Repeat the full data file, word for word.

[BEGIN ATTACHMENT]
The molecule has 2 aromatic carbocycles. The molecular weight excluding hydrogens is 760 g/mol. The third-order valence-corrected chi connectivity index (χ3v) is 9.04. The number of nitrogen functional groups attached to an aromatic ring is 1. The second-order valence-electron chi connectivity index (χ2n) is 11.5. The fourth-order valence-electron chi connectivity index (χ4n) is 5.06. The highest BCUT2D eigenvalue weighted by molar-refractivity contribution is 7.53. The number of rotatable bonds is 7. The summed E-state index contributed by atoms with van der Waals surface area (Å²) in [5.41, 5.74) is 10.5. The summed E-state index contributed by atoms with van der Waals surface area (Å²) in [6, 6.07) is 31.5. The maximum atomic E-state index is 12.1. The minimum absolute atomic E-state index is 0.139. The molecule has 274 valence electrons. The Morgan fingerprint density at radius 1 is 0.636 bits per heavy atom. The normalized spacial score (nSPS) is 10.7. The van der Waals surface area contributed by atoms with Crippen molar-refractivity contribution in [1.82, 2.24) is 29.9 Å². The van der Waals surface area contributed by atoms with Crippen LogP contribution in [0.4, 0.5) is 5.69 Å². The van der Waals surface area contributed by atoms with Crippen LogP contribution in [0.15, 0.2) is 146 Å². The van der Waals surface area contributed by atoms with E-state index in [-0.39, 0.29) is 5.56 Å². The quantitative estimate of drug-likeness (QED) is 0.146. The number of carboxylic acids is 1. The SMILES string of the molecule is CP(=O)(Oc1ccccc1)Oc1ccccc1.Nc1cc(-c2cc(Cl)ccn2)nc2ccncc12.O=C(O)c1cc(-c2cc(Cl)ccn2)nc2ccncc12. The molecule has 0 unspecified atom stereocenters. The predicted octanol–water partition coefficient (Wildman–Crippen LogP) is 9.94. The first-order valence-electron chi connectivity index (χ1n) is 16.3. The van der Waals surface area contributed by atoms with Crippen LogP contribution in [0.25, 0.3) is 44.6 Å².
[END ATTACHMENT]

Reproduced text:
The molecule has 2 aromatic carbocycles. The molecular weight excluding hydrogens is 760 g/mol. The third-order valence-corrected chi connectivity index (χ3v) is 9.04. The number of nitrogen functional groups attached to an aromatic ring is 1. The second-order valence-electron chi connectivity index (χ2n) is 11.5. The fourth-order valence-electron chi connectivity index (χ4n) is 5.06. The highest BCUT2D eigenvalue weighted by molar-refractivity contribution is 7.53. The number of rotatable bonds is 7. The summed E-state index contributed by atoms with van der Waals surface area (Å²) in [5.41, 5.74) is 10.5. The summed E-state index contributed by atoms with van der Waals surface area (Å²) in [6, 6.07) is 31.5. The maximum atomic E-state index is 12.1. The minimum absolute atomic E-state index is 0.139. The molecule has 274 valence electrons. The Morgan fingerprint density at radius 1 is 0.636 bits per heavy atom. The normalized spacial score (nSPS) is 10.7. The van der Waals surface area contributed by atoms with Crippen molar-refractivity contribution in [1.82, 2.24) is 29.9 Å². The van der Waals surface area contributed by atoms with Crippen LogP contribution in [0.4, 0.5) is 5.69 Å². The van der Waals surface area contributed by atoms with Crippen LogP contribution in [0.15, 0.2) is 146 Å². The van der Waals surface area contributed by atoms with E-state index in [-0.39, 0.29) is 5.56 Å². The quantitative estimate of drug-likeness (QED) is 0.146. The number of carboxylic acids is 1. The SMILES string of the molecule is CP(=O)(Oc1ccccc1)Oc1ccccc1.Nc1cc(-c2cc(Cl)ccn2)nc2ccncc12.O=C(O)c1cc(-c2cc(Cl)ccn2)nc2ccncc12. The molecule has 0 unspecified atom stereocenters. The predicted octanol–water partition coefficient (Wildman–Crippen LogP) is 9.94. The first-order valence-electron chi connectivity index (χ1n) is 16.3. The van der Waals surface area contributed by atoms with Crippen LogP contribution in [0.25, 0.3) is 44.6 Å².